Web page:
Stan Lee, who dreamed up Spider-Man, Iron Man, the Hulk and a cavalcade of other Marvel Comics superheroes that became mythic figures in pop culture with soaring success at the movie box office, died at the age of 95, his daughter said on Monday.
As a writer and editor, Lee was key to the ascension of Marvel into a comic book titan in the 1960s when, in collaboration with artists such as Jack Kirby and Steve Ditko, he created superheroes who would enthrall generations of young readers.
Lee’s daughter J.C. Lee confirmed the death to Reuters.
Americans were familiar with superheroes before Lee, in part thanks to the 1938 launch of Superman by Detective Comics, the company that would become DC Comics, Marvel’s archrival.
Lee was widely credited with adding a new layer of complexity and humanity to superheroes. His characters were not made of stone – even if they appeared to have been chiseled from granite. They had love and money worries and endured tragic flaws or feelings of insecurity.
“I felt it would be fun to learn a little about their private lives, about their personalities and show that they are human as well as super,” Lee told NPR News in 2010.
He had help in designing the superheroes but he took full ownership of promoting them.
His creations included web-slinging teenager Spider-Man, the muscle-bound Hulk, mutant outsiders The X-Men, the close-knit Fantastic Four and the playboy-inventor Tony Stark, better known as Iron Man.
Dozens of Marvel Comics movies, with nearly all the major characters Lee created, were produced in the first decades of the 21st century, grossing over $20 billion at theatres worldwide, according to box office analysts.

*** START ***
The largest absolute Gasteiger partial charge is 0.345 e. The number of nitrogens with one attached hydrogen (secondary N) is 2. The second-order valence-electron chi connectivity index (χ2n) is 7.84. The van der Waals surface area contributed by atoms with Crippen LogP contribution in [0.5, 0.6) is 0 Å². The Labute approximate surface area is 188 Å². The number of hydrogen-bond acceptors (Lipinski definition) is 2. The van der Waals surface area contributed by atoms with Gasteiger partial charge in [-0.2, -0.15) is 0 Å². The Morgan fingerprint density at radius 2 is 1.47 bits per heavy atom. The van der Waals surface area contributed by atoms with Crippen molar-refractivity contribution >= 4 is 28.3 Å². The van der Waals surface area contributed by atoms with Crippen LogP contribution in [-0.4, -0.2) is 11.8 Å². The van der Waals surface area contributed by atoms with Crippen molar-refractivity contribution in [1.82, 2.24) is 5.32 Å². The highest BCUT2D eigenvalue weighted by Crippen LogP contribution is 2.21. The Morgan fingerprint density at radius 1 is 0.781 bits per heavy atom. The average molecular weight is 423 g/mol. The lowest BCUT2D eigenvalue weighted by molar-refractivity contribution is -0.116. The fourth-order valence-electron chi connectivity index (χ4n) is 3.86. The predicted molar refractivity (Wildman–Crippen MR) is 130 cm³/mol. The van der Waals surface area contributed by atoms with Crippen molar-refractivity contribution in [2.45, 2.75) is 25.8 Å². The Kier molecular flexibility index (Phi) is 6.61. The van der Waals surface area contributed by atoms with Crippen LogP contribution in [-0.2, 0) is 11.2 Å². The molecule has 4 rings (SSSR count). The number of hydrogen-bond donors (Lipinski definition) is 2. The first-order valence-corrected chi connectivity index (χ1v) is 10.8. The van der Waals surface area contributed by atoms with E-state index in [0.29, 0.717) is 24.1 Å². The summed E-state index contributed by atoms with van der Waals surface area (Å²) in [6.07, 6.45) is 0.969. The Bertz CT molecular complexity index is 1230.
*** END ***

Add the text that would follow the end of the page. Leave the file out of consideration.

Spider-Man is one of the most successfully licensed characters ever.
In 2008, Lee was awarded the National Medal of Arts, the highest government award for creative artists.
Through it all, he kept connected with fans, writing a column called “Stan’s Soapbox” in which he often slipped in his catchphrase “‘Nuff Said” or the sign-off “Excelsior!” In his later years, he gave constant updates via Twitter.
“Stan was a character. He was a character as much as any he ever created,” Rhoades said. “He created himself, in a way.”
He also made cameos in most Marvel films, pulling a girl away from falling debris in 2002’s Spider-Man and serving as an emcee at a strip club in 2016’s Deadpool.
The Walt Disney Co bought Marvel Entertainment in 2009 for $4 billion in a deal to expand Disney’s roster of characters, with the most iconic ones having been Lee’s handiwork.
By that point, Lee had all but parted ways with Marvel after being made a chairman emeritus of the company. But even in his 80s and 90s, Lee was a wellspring of new projects, running a company called POW! Entertainment.
“His greatest legacy will be not only the co-creation of his characters but the way he helped to build the culture that comics have become, which is a pretty significant one,” said Robert Thompson, a pop culture expert at Syracuse University.